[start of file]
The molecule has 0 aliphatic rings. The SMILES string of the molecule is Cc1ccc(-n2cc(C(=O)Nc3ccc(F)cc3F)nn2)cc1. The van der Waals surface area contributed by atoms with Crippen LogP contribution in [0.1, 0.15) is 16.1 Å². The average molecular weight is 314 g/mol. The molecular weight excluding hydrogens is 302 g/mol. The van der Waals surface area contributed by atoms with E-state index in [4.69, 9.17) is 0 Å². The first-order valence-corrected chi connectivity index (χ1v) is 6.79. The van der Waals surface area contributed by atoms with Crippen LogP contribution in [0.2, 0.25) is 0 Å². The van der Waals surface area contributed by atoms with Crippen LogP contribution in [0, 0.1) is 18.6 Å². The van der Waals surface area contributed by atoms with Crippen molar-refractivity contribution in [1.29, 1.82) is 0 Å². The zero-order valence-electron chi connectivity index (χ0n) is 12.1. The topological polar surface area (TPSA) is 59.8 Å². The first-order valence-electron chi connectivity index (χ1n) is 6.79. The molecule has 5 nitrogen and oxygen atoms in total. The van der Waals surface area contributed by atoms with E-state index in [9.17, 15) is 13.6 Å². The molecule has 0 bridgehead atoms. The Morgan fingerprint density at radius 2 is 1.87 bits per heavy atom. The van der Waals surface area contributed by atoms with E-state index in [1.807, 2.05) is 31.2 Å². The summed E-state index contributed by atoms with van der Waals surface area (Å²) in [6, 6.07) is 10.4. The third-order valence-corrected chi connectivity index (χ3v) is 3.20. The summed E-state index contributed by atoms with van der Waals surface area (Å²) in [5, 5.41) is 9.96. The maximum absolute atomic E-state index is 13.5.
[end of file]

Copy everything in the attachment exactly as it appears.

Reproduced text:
The molecule has 0 aliphatic rings. The SMILES string of the molecule is Cc1ccc(-n2cc(C(=O)Nc3ccc(F)cc3F)nn2)cc1. The van der Waals surface area contributed by atoms with Crippen LogP contribution in [0.1, 0.15) is 16.1 Å². The average molecular weight is 314 g/mol. The molecular weight excluding hydrogens is 302 g/mol. The van der Waals surface area contributed by atoms with E-state index in [4.69, 9.17) is 0 Å². The first-order valence-corrected chi connectivity index (χ1v) is 6.79. The van der Waals surface area contributed by atoms with Crippen LogP contribution in [0.2, 0.25) is 0 Å². The van der Waals surface area contributed by atoms with Crippen LogP contribution in [0, 0.1) is 18.6 Å². The van der Waals surface area contributed by atoms with Crippen molar-refractivity contribution in [1.29, 1.82) is 0 Å². The zero-order valence-electron chi connectivity index (χ0n) is 12.1. The topological polar surface area (TPSA) is 59.8 Å². The first-order valence-electron chi connectivity index (χ1n) is 6.79. The molecule has 5 nitrogen and oxygen atoms in total. The van der Waals surface area contributed by atoms with E-state index in [9.17, 15) is 13.6 Å². The molecule has 0 bridgehead atoms. The Morgan fingerprint density at radius 2 is 1.87 bits per heavy atom. The van der Waals surface area contributed by atoms with E-state index in [1.807, 2.05) is 31.2 Å². The summed E-state index contributed by atoms with van der Waals surface area (Å²) in [6, 6.07) is 10.4. The third-order valence-corrected chi connectivity index (χ3v) is 3.20. The summed E-state index contributed by atoms with van der Waals surface area (Å²) in [5, 5.41) is 9.96. The maximum absolute atomic E-state index is 13.5.